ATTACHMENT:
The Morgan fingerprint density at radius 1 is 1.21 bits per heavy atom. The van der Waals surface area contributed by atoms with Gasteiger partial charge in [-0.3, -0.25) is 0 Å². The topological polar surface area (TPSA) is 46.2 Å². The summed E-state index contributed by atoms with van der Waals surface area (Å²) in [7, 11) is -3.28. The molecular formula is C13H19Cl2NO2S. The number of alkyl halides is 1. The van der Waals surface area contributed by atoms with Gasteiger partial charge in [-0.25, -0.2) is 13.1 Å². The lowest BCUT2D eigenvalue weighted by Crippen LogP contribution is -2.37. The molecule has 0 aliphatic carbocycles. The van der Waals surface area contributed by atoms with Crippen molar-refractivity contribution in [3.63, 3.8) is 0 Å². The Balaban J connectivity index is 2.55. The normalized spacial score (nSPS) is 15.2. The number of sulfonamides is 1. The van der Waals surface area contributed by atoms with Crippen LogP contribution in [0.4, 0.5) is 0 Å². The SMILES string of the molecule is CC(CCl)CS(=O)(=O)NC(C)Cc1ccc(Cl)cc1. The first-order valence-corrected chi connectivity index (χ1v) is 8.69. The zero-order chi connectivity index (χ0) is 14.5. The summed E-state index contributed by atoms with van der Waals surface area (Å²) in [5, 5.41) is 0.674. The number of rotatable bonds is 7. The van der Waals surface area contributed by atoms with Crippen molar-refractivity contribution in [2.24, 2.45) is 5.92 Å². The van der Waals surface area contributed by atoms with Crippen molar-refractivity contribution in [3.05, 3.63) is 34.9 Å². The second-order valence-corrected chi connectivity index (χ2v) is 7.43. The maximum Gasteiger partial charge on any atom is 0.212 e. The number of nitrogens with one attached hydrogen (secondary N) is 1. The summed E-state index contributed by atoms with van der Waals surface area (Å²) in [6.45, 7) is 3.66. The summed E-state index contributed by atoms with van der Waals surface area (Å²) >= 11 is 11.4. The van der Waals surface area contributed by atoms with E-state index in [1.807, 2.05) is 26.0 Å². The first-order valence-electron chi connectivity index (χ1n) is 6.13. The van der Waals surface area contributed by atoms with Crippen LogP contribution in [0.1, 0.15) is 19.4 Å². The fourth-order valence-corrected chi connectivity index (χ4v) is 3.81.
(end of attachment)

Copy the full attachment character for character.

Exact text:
The Morgan fingerprint density at radius 1 is 1.21 bits per heavy atom. The van der Waals surface area contributed by atoms with Gasteiger partial charge in [-0.3, -0.25) is 0 Å². The topological polar surface area (TPSA) is 46.2 Å². The summed E-state index contributed by atoms with van der Waals surface area (Å²) in [7, 11) is -3.28. The molecular formula is C13H19Cl2NO2S. The number of alkyl halides is 1. The van der Waals surface area contributed by atoms with Gasteiger partial charge in [-0.25, -0.2) is 13.1 Å². The lowest BCUT2D eigenvalue weighted by Crippen LogP contribution is -2.37. The molecule has 0 aliphatic carbocycles. The van der Waals surface area contributed by atoms with Crippen molar-refractivity contribution in [3.63, 3.8) is 0 Å². The Balaban J connectivity index is 2.55. The normalized spacial score (nSPS) is 15.2. The number of sulfonamides is 1. The van der Waals surface area contributed by atoms with Crippen LogP contribution in [0.4, 0.5) is 0 Å². The SMILES string of the molecule is CC(CCl)CS(=O)(=O)NC(C)Cc1ccc(Cl)cc1. The first-order valence-corrected chi connectivity index (χ1v) is 8.69. The zero-order chi connectivity index (χ0) is 14.5. The summed E-state index contributed by atoms with van der Waals surface area (Å²) in [5, 5.41) is 0.674. The number of rotatable bonds is 7. The van der Waals surface area contributed by atoms with Crippen molar-refractivity contribution in [2.24, 2.45) is 5.92 Å². The van der Waals surface area contributed by atoms with Crippen molar-refractivity contribution in [3.05, 3.63) is 34.9 Å². The second-order valence-corrected chi connectivity index (χ2v) is 7.43. The maximum Gasteiger partial charge on any atom is 0.212 e. The number of nitrogens with one attached hydrogen (secondary N) is 1. The summed E-state index contributed by atoms with van der Waals surface area (Å²) in [6.45, 7) is 3.66. The summed E-state index contributed by atoms with van der Waals surface area (Å²) >= 11 is 11.4. The van der Waals surface area contributed by atoms with E-state index in [1.807, 2.05) is 26.0 Å². The first-order valence-electron chi connectivity index (χ1n) is 6.13. The van der Waals surface area contributed by atoms with Crippen LogP contribution in [0.1, 0.15) is 19.4 Å². The fourth-order valence-corrected chi connectivity index (χ4v) is 3.81.